TQ: The story is pitch-perfect in the sections about Reddit. What are your thoughts about social engagement in the technological age? How does that kind of engagement influence our, and the characters’ feelings of connection?
KT: I'm so glad to hear the Reddit stuff worked for you! It was pretty fun to write, even though the content is rough and follows a terrible event in the story. Coming up with usernames that made me laugh was good medicine for me during that time.
That chapter also came out pretty easily, in no small part because, like the novel's narrator, I'd been spending a considerable amount of time on Reddit. It's true there are poisonous little nests of activity to be found in certain corners, but there are also some pretty great communities. Recently, r/dementia has been a source of comfort and information for my family.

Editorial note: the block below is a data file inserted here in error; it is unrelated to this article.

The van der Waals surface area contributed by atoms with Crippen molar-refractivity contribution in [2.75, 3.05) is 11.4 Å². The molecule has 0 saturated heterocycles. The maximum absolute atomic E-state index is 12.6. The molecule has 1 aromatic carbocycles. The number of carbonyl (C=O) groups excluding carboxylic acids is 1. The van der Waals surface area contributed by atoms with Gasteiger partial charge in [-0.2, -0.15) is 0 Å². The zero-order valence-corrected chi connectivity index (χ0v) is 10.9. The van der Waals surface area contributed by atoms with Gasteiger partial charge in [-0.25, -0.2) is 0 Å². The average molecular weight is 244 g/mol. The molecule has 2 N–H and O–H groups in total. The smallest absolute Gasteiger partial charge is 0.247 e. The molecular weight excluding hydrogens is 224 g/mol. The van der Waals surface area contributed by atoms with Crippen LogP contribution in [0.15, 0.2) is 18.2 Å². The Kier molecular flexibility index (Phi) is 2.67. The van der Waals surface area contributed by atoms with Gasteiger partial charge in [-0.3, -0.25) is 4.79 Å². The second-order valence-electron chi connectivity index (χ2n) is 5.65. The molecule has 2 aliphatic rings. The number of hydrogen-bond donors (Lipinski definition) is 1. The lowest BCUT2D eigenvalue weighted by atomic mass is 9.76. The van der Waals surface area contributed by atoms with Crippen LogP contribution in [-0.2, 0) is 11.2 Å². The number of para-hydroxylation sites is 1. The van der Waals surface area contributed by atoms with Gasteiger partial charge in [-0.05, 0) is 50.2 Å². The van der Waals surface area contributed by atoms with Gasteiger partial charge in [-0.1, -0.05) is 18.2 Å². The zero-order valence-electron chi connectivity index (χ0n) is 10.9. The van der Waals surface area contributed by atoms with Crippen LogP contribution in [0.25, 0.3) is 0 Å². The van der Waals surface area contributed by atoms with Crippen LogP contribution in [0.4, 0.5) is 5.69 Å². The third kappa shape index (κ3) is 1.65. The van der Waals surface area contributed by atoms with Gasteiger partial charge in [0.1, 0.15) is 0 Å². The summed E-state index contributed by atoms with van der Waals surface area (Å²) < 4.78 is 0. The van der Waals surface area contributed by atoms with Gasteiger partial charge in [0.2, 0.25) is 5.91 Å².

Few experiences are as isolating as a serious illness––though you'd think the opposite would be true, given the mortality rate for our species. And since individuals and families struggling with substance use disorder have the additional burdens of shame and stigma to contend with, an anonymous community like Reddit where people share resources, advice, stories, or simply bear witness, can be pretty remarkable. Internet connection isn't just about bandwidth and speed.
TQ: Would you talk about language, especially the limitations of what the characters can and can’t express, in the hands of a writer who can clearly say so much, so eloquently.